Looking tough yet broken: Tales of depression in police service
HEALTH & SCIENCEBy MERCY KAHENDA | Tue,Oct 12 2021 00:00:00 EATBy MERCY KAHENDA | Tue,Oct 12 2021 00:00:00 EAT
From their training, the police are drilled to be tough. They are expected to show no emotions whether they are fighting criminals or dealing with road accident victims.
In reality, though, most suffer from post-traumatic stress disorder and depression. PTSD is a mental health condition triggered by a terrifying event - either experiencing it or witnessing it.
Nancy* a traffic officer in Njoro, Nakuru County, developed it after covering a grisly road accident at Kiamunyi in 2012.
The accident involved a boda boda man who had been run over by a car. As Nancy tried removing the body from the road, more vehicles ran over it, leaving it mutilated.
Nancy rushed to Nakuru town, about five kilometres away to buy a body bag so as to carry the body to the mortuary. And all the while, she did not even have protective gloves.
“As a traffic police officer, I have collected many bodies from accident scenes,” narrates Nancy. “But the one which was run over, is yet to get out of my mind. I was forced to collect broken bones soaked in blood. The body parts were scattered all over the road.
“It was a struggle to put those tiny body parts into the sack. Since then, I stopped eating meat. Can you imagine literally sweeping the road to collect parts of a human being you saw riding a motorbike a minute before he was hit?” she poses.
So how does she get over the memories? “I pray to get rid of the flashbacks, but they keep crossing my mind, more so at night. It is not easy.”
Surprisingly, as she opened up to one of her supervisors about the trauma, she was shocked when he told her that the more she covered such incidents, the more she would harden.
“Counselling is rare, among the police. Often, my boss has told me that the more I encounter such horrific scenes, the more they will help me forget the past encounters. I put on a strong face, but I hurt inside when collecting those bodies,” says the officer.
Nancy like many police officers silently suffers from PTSD and yet her bosses don’t seem to see the gravity of it, with their standard response “to be strong.”
In 2016, during the vetting of police officers in Nakuru, the National Police Service Commission was asked to look into issues of depression and trauma among the police.
Elphas Kipchuma, a police constable attached to Bomet traffic told the vetting panel that counselling was lacking, an issue that results in officers turning their guns on each other.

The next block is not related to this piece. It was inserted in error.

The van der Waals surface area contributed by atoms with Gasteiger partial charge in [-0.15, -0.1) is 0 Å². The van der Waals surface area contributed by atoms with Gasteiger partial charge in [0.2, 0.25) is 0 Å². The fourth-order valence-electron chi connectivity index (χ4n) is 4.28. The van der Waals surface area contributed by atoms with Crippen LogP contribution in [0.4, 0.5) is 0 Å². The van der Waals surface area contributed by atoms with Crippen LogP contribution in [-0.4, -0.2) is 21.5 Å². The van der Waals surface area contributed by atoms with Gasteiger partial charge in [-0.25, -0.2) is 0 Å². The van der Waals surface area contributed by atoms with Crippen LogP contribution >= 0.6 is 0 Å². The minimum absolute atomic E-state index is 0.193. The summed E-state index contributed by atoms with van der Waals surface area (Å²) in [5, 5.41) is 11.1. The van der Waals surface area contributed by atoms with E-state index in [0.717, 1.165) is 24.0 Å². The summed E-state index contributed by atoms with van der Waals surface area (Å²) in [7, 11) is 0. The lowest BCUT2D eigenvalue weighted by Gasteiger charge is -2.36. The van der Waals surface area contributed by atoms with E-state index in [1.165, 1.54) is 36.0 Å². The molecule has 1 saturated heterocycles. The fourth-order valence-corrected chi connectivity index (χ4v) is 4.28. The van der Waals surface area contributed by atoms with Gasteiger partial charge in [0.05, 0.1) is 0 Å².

“When I joined the service 14 years ago, there were little issues of officers killing themselves but now, the incidents are so numerous that they need quick investigations,” Kipchumba said.
Narrating his own experience, the officer told the panel chaired by the former NPSC chairman Johnston Kavuludi that he was sent to Baragoi where 40 officers were killed by civilians but he never underwent any counselling.
Another officer, Francis Agesa Yoya attached to Kericho traffic base told the Commission that officers are traumatised by accidents and deaths reported on roads, and they often require counselling.
“Whenever there are accidents, traffic officers rush to the scene but unfortunately, they do not have equipment while performing rescue missions,” he said.
Loice Noo Okello, a counselling psychologist said police are the most vulnerable people predisposed to trauma and depression and mitigating trauma means conducting a debrief. “There is no vaccine, or drugs for trauma, other than talk therapy,” she says.
Data by the International Journal of Current Research (Evaluation of Homicide in Police Force: the Kenyan perspective), Amnesty International, between 2014 and 2020, more than 200 police officers took their lives.
Perceived causes of suicide in Kenya police include mental disorders and substance abuse, exposure to traumatic scenes at work, housing conditions of police officers and access to weapons.
Other issues include workload and working hours, workplace bureaucracy and social isolation.
Dr Edith Kwobah, a consultant psychiatrist at Moi Teaching and Referral Hospital says police officers work in a tough environment, and a number of them cope negatively with trauma.
“Police carry dead bodies, visit accident scenes and put out fires. Gradually, they develop trauma,” she says.
The mental expert has been sensitizing police on self-care across the country.
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